There’s a persistent myth in investing circles that sustainable investing requires a financial performance trade-off.
We’d like to put an end to that myth here and now.
Because it simply isn’t true.
But before we show you the proof, let’s take a look at how this myth came to be.
How the myth of low returns began
Before sustainable investing was a multi-trillion dollar market, it essentially started as philanthropy. Investors would put their money into enterprises doing good (but possibly not very profitable) work, without any expectation of financial gain.
As the sustainability sector grew, sustainable investing became more lucrative. But the original investment mentality was tough to shake. “A lot of the early sustainable investments came out of an impact-first mentality,” says Mike Thiessen, director of sustainable investments at Genus. “Impact was the number one goal, and if they made returns, it was considered a bonus. Add to that the fact that a lot of people have made a lot of money from resource extraction. So the thought of cutting it out and doing better was hard to swallow for some.”
It’s an attitude that has persisted in some circles despite evidence that sustainable investing today not only produces returns, but often outperforms traditional investments. “Many people still can’t wrap their heads around the fact that they can make money while making an impact,” Thiessen says. “But the reality is, they can have the best of both worlds.”
Our recently released 2020 Divestment Report examined seven years of Genus Fossil Free portfolio performance and found that: “The climate-friendly Genus Fossil Free CanGlobe Equity Fund has beaten its benchmark* on an annualized basis for the period of May 31, 2013 to July 31, 2020:
- The fund generated a 12.82% annualized return;
- The equity fund’s benchmark*, against which performance is measured, generated 10.95% for over seven years ending July 31, 2020.” *Benchmark: 25% S&P/TSX Composite, 75% MSCI World (06/30/2020-Present)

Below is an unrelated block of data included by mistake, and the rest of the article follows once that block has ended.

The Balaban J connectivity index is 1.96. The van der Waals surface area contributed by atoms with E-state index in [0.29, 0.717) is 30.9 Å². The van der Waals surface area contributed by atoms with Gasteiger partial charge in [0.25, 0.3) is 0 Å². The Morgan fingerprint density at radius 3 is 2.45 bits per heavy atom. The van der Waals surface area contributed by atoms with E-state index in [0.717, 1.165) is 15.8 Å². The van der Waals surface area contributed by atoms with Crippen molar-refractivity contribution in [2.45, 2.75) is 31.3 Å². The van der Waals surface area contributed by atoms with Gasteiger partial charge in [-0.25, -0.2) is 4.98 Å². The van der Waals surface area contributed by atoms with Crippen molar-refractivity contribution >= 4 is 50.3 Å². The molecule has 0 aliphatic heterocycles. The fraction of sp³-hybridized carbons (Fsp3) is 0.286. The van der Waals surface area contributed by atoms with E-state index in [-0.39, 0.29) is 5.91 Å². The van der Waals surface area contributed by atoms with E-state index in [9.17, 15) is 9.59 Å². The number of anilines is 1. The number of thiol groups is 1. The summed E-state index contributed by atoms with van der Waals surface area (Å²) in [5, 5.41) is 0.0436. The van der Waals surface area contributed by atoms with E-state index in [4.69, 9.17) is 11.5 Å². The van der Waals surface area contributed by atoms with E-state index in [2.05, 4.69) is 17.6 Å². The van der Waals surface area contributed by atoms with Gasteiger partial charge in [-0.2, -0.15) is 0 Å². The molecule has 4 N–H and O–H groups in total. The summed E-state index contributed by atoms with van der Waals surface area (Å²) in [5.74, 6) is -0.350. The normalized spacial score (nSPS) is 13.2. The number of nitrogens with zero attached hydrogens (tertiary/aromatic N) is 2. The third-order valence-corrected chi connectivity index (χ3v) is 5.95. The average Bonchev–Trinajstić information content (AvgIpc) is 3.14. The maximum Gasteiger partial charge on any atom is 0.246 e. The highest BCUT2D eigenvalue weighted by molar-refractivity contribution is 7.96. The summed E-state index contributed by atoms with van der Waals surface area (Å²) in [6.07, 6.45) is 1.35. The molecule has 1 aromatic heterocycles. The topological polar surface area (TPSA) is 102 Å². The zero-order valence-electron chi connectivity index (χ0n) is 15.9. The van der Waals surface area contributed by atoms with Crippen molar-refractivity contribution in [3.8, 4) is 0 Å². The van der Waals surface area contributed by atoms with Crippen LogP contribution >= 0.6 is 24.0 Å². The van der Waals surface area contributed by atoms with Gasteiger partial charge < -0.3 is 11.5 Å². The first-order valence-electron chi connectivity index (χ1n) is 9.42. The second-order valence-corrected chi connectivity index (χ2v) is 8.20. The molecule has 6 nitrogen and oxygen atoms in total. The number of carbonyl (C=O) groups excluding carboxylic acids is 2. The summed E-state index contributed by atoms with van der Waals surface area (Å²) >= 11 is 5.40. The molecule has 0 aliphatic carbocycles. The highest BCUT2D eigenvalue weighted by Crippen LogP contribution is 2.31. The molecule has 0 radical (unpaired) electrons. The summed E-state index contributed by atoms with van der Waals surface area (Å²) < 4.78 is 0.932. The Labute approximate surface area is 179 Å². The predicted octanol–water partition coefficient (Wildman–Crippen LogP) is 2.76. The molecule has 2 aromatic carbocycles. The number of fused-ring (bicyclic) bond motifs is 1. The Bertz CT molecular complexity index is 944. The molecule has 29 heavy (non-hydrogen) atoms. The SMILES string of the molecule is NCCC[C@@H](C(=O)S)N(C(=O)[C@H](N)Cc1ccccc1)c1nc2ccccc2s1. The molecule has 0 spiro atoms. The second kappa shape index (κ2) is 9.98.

Source: Genus 2020 Divestment Report. *Benchmark: 25% S&P/TSX Composite, 75% MSCI World (06/30/2020-Present)
Our research into the performance of divested portfolios over 9 and 21 year time periods has also shown that divesting from fossil fuels would have had a positive effect on returns, without significantly increasing the volatility of sustainable investing.
But it’s not just our research that disproves this myth.
Morningstar Canada recently released its performance review of Canadian sustainable investments for the second quarter of 2020, and the results were “impressive,” according to Ian Tam, director of investment research. “Morningstar ranked 88 sustainable investments over the first half of 2020, and we found that 63 of them, so the broad majority of them, actually outperformed their peers. Moreover, 35 of them placed in the top quartile of their respective peer groups over the first half of the year.”
Morningstar found similar results for US ESG funds. And according to a 2019 KPMG report, “Overwhelmingly, impact investors report performance of impact investment funds in line with both financial and impact expectations.”
ESG investments may actually reduce risk for investors
And that means more opportunities for ESG investors to have their cake and eat it too.
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